Panama Maritime Authority’s reply on 21st April 2021 was unequivocal and like IMO’s: that Panama does not accept STCW certificates issued by an unapproved training centre (institution). In the case of the Kenyan seafarers onboard the Panama-registered OSV, Panama Maritime Authority said that they must undertake training in an approved training centre.
See in ANNEX 4: A Copy Panama Maritime Authority’s Ms Maria Fernanda’s email reply to MESC LLC, dated 15th April 2021
See in ANNEX 4: A Copy Panama Maritime Authority’s Eng. Jose Espinosa’s reply to MESC LLC, dated 21st April 2021
Following the Panama clarification, the shipowner had to terminate the contracts of the 14 Kenyan seafarers.
See ANNEX 5: A Copy of MESC LLC’s email to Blue Marlin Shipping LLC, dated 21st April 2021
Panama and Kenya in November 2017 signed an agreement to mutually recognise and accept each other’s STCW certificates and allow Kenyan seafarers to work onboard Panama registered ships. The Kenya-Panama Agreement recognises Bandari College as the only Kenyan seafarer training institution. The said agreement is now greatly jeopardised by BMA’s brazen disregard – with the acquiescence of KMA – of the STCW Convention and Merchant Shipping Act requirement to conduct approved seafarer training. Kenya and Jamaica signed a similar agreement in December 2020.
Both the OSV owner and MESC LLC lost huge sums of money. Due to the close-knit nature of the ship crewing business, it is now highly likely Kenyan seafarers trained at Bandari Maritime Academy cannot be employed in the Middle East. This emphasises the age-old shipowners’ preference for Tanzanian seafarers trained at the stellar Dar es Salaam Maritime Institute, over Kenyan seafarers trained at Bandari College.
The fourth consequence of BMA’s unapproved training: Kenya has failed to achieve its Vision 2030 blue economy target to produce 4,000 seafarers by the end of 2022.
Following the Sustainable Blue Economy Conference held in Nairobi in November 2018, the decision was made to transform the then Bandari College into a centre of excellence for seafarer training. Thousands of youths from the Coast and Nyanza would benefit because of their geographic and traditional disposition to sailing.
The transformation included, among others, delinking and separating Bandari College from the Kenya Ports Authority (who owned it), the name change (to Bandari Maritime Academy). The President in July 2019, while commissioning the new Bandari Maritime Academy said, “The Academy is expected to become a top supplier of world-class seafarers for shipping lines all over the world.” Bandari Maritime Academy was then tasked under the Vision 2030’s Sector Plan for the Blue Economy 2018-2022 to train 4,000 youth as seafarers under a programme known as Vijana Baharia.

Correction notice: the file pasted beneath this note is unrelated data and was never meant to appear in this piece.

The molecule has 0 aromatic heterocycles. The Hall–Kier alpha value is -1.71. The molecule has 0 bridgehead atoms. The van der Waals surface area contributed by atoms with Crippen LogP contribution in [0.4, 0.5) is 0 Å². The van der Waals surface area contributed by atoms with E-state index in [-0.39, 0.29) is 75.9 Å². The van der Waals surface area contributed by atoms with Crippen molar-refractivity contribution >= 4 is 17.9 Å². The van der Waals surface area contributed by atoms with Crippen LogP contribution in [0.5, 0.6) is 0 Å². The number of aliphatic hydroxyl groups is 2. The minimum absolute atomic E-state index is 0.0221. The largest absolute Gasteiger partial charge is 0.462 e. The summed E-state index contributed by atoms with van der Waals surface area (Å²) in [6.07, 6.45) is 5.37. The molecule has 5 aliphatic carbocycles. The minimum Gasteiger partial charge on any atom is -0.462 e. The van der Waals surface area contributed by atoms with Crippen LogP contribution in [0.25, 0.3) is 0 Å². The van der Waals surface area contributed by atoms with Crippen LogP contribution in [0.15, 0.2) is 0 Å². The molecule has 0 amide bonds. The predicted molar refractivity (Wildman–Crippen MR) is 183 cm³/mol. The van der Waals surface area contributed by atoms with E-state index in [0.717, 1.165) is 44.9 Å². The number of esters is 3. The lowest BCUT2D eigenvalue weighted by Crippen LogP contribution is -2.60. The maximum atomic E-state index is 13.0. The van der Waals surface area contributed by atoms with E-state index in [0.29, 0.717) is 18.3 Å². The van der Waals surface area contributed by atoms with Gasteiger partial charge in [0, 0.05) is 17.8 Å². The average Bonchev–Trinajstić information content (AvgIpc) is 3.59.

BMA, KMA, and the State Department for Shipping and Maritime have failed the task. It takes upwards of 4 years to train a seafarer cadet to qualify as an officer who can competently work onboard a ship. Yet, with only 11 months left for the Blue Economy Sector Plan to lapse, Bandari Maritime Academy has never qualified a single cadet. Bandari Maritime Academy has since 2010 played Russian roulette with trainee seafarers.
Perhaps recognising this utter failure and as an indictment of the responsible public agencies and officials, the President on 17thDecember 2021 while commissioning the new Kenya Shipyard Limited in Mombasa, chose to alter course. He directed the Cabinet Secretary of the National Treasury and Planning and the Head of the Ocean and Blue Economy Office to “immediately convene and coordinate all the relevant agencies of government to deliver a comprehensive national seafarers training programme that is designed to produce at least 4,000 suitably qualified seafarers.” Previously, this was the responsibility of the State Department for Shipping and Maritime.
Knowledgeable sources informed this writer that since “Whitelisting” in 2010, Bandari College/Bandari Maritime Academy has admitted more than 700 students to programmes (diploma in marine engineering and diploma in nautical science) and yet only one student has qualified to the level he can work onboard as an officer. The nautical science programme is yet to qualify a single student. We established that many students become disenfranchised and disappointed due to a lack of instructors and training facilities and eventually drop out. But Bandari Maritime Academy is not the only culprit. The Technical University of Mombasa (TUM) has since 2013 been conducting seafarer education and training without IMO’s and KMA’s approval. It is no surprise, therefore, that none of the more than 500 seafarer students who have been admitted at TUM has ever qualified. Similarly, out of the more than 300 JKUAT students who completed the 5-year BSc Marine Engineering programme, only one has qualified to work onboard a ship as a marine engineering officer. In short, seafarer training in Kenya is a travesty riddled with a litany of woes. And the public officials responsible continue to commit gross injustice against innocent youth and parents, selling the false hope of a new dawn in seafarer training.